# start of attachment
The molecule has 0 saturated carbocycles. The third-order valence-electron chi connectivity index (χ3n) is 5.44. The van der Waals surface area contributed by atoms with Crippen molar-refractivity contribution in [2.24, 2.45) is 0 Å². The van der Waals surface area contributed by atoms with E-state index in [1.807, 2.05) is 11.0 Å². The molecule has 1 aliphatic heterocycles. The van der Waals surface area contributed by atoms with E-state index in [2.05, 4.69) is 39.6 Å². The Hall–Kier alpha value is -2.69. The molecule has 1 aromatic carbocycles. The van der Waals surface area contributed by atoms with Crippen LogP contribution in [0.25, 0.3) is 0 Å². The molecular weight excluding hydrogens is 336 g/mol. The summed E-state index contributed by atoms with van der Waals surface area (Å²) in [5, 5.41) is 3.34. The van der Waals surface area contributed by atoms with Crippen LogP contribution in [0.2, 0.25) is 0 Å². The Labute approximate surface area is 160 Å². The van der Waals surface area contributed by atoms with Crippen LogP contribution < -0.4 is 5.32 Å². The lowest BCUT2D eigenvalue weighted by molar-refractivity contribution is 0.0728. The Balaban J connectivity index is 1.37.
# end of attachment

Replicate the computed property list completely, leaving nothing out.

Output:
The molecule has 0 saturated carbocycles. The third-order valence-electron chi connectivity index (χ3n) is 5.44. The van der Waals surface area contributed by atoms with Crippen molar-refractivity contribution in [2.24, 2.45) is 0 Å². The van der Waals surface area contributed by atoms with E-state index in [1.807, 2.05) is 11.0 Å². The molecule has 1 aliphatic heterocycles. The van der Waals surface area contributed by atoms with E-state index in [2.05, 4.69) is 39.6 Å². The Hall–Kier alpha value is -2.69. The molecule has 1 aromatic carbocycles. The van der Waals surface area contributed by atoms with Crippen LogP contribution in [0.25, 0.3) is 0 Å². The molecular weight excluding hydrogens is 336 g/mol. The summed E-state index contributed by atoms with van der Waals surface area (Å²) in [5, 5.41) is 3.34. The van der Waals surface area contributed by atoms with Crippen LogP contribution in [0.2, 0.25) is 0 Å². The Labute approximate surface area is 160 Å². The van der Waals surface area contributed by atoms with Crippen LogP contribution < -0.4 is 5.32 Å². The lowest BCUT2D eigenvalue weighted by molar-refractivity contribution is 0.0728. The Balaban J connectivity index is 1.37.